By Dr. Anna Wilson
Soon after my arrival in Cuenca I noticed a phenomenon. I call it the “I’m-a-better-gringo-than-you” chorus. These are self-appointed expat police or behavior modification doctors.
It starts when someone reports, on social media or at a social gathering, an adverse event they experienced in Ecuador. For example, shoddy workmanship, obtuse government bureaucracies, unfair practices by banks or insurance companies, loud music or firecrackers, and so on.
Even when these reports are informative, in neutral language, and are not insulting, someone will chime in with comments like, “This isn’t North America; stop complaining and adapt.” “You are a guest in a host country; you have no right to criticize anything.” Or the nastiest ones: “If you don’t like it, go back where you came from.” Report a crime and they will inform you that there is more crime in the United States than in Ecuador – a dubious claim unless you are talking about mass shootings.
Would these same people criticize an Ecuadorian immigrant in the U.S. for complaining about how they were treated by their employer, a rude person at the grocery store, or a leaky roof in their apartment that the landlord neglects to fix? I doubt it.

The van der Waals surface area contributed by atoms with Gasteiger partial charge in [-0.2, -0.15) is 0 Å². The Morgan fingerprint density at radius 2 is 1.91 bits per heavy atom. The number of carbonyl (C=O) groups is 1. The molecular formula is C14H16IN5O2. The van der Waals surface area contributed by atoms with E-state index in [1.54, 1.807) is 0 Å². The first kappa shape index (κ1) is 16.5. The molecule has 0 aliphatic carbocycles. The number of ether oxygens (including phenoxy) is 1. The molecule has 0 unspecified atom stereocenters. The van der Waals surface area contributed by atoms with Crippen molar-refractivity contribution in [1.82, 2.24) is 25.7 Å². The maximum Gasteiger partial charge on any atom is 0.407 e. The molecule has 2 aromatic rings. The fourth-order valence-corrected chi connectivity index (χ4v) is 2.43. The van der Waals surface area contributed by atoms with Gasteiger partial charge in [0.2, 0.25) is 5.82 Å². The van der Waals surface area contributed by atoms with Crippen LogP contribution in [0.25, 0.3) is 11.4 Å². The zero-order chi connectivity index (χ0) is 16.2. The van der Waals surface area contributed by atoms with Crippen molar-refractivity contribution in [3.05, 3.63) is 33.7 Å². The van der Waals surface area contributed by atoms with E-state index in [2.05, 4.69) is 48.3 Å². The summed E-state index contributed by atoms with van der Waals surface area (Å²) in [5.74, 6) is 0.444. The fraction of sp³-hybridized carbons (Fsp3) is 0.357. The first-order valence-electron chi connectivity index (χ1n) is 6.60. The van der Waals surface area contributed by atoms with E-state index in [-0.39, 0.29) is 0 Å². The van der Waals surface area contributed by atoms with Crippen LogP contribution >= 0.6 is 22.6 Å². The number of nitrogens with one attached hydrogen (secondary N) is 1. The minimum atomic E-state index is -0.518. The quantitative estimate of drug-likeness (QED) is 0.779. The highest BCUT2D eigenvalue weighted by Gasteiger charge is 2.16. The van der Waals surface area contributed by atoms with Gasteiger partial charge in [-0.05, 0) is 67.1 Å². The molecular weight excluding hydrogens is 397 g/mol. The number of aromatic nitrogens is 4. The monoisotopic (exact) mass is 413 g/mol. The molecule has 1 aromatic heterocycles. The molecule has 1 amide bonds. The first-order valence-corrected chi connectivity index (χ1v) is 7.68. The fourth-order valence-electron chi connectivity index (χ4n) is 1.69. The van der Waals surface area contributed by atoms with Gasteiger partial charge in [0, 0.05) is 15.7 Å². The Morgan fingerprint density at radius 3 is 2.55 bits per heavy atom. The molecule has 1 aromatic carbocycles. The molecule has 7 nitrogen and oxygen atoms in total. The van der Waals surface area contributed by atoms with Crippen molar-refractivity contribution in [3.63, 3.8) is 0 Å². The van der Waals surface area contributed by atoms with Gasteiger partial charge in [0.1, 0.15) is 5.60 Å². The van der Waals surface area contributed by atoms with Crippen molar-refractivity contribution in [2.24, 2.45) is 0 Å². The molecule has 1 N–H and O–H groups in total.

This chorus insists that everyone adopt a pollyannaish attitude that everything is wonderful in Ecuador. No one will beat me in an “I love Ecuador” contest. I love living here. I love the vast majority of the people. I never plan to leave. In fact, I’m more critical of the U.S. than any other country (except maybe Venezuela and North Korea). It’s because I care. I’m sickened by what is happening in the U.S. But no place is perfect, not even Ecuador.
I’ll be the first to condemn insulting, prejudicial, arrogant, or condescending statements to or about Ecuador or Ecuadorians. I don’t like hanging around with people who are rude to Ecuadorians – they embarrass me and they reflect badly on all expats. Chronic complainers are buzzkill too. However, people providing warnings of situations to avoid, giving constructive criticism of the status quo, making suggestions for improvements in any the above, is the way societies advance.
If a population feels helpless to change things and is therefore apathetic about their surroundings– an external locus of control – things never change. People with an internal locus of control speak up and act on their environments, and often bring about positive change.
Dr. Anna Wilson, a native of the U.S., lives in Cuenca.